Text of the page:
T. Rowe Price Group Inc. made a rare acquisition in its quest for growth, embracing credit in a sign that the firm needs more than its core mutual fund business to keep expanding.

The company’s $4.2 billion purchase of Oak Hill Advisors, marks T. Rowe’s first foray into private markets. But it came as the fund giant reported $6.4 billion of net outflows for the third quarter.

Even in an industry where big tie-ups are increasingly common, T. Rowe cut few deals during its 84-year history, making its decision to buy one of the biggest players in alternative credit even more consequential. The firm struck its last major deal more than two decades ago, when it took full ownership of Rowe Price-Fleming International, a former joint venture.

With more than $1.6 trillion of assets, Baltimore-based T. Rowe is a heavyweight in retirement savings through its actively managed mutual funds. But the money-management business has been transformed as investors turned to index-tracking products such as exchange-traded funds.

While T. Rowe has avoided the index business, where fees are under pressure and just a few giant firms rule the field, it’s adding more actively managed ETFs — and now Oak Hill, which oversaw $53 billion as of July 31.

The transaction aligns with the active investment ethos of Chief Executive Officer Bill Stromberg and his soon-to-be successor, Rob Sharps.

“We have a vision to be the premier active investment manager in the world,” Sharps, T. Rowe’s president, said in an interview. “Alternatives is an asset class that is growing rapidly” and there’s increasing interest in it from investors, he said. Sharps will become CEO on Jan. 1.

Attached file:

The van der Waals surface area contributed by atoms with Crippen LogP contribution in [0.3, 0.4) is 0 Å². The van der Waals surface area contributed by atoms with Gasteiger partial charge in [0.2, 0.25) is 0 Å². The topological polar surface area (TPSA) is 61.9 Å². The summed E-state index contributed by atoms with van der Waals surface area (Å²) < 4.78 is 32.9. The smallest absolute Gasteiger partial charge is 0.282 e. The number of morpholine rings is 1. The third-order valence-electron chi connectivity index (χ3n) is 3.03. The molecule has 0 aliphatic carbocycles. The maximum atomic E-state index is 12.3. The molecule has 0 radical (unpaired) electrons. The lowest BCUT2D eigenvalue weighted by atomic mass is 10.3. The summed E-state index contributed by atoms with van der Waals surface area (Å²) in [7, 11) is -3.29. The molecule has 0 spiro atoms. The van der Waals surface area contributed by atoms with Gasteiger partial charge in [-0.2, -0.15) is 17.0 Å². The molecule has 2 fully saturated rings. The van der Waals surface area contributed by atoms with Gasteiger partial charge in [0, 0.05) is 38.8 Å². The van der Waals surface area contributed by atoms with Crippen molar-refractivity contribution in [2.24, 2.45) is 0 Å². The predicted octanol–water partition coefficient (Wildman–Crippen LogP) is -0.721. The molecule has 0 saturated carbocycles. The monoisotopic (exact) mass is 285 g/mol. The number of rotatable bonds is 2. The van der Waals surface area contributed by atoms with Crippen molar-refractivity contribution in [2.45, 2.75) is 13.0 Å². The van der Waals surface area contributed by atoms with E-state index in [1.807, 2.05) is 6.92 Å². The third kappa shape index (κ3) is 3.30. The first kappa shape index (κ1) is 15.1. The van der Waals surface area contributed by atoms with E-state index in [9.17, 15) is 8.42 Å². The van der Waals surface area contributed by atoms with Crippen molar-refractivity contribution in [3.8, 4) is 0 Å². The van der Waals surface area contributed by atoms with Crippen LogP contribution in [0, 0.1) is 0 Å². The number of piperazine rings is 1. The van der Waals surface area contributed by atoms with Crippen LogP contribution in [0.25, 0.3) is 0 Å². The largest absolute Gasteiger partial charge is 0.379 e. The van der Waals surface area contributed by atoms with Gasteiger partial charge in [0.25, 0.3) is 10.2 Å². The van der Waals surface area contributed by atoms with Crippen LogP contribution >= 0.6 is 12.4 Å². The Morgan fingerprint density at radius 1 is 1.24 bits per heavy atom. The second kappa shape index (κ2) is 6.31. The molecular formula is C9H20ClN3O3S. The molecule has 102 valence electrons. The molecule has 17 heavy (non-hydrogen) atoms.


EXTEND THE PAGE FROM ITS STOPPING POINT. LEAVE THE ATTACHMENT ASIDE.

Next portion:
The private credit market has doubled in size over the past few years to about $1 trillion from around $500 million in 2015, according to data from research firm Preqin, as banks have stepped back from offering traditional credit to small and mid-sized firms. Now direct lenders are cutting into a business dominated by investment banks — leveraged loans — as they grow.

Investors, meanwhile, are funneling money to direct lenders in search of higher returns after private credit performed relatively well during the pandemic-induced downturn. Default rates never rose above 2% in 2020, and were lower than those for high-yield bond and syndicated leveraged-loan markets, according to White & Case.

Separately, T. Rowe reported third-quarter results, with adjusted earnings per share of $3.27, missing the $3.30 average estimate of analysts surveyed by Bloomberg. Net revenue totaled $1.95 billion, short of the $1.98 billion predicted by Wall Street.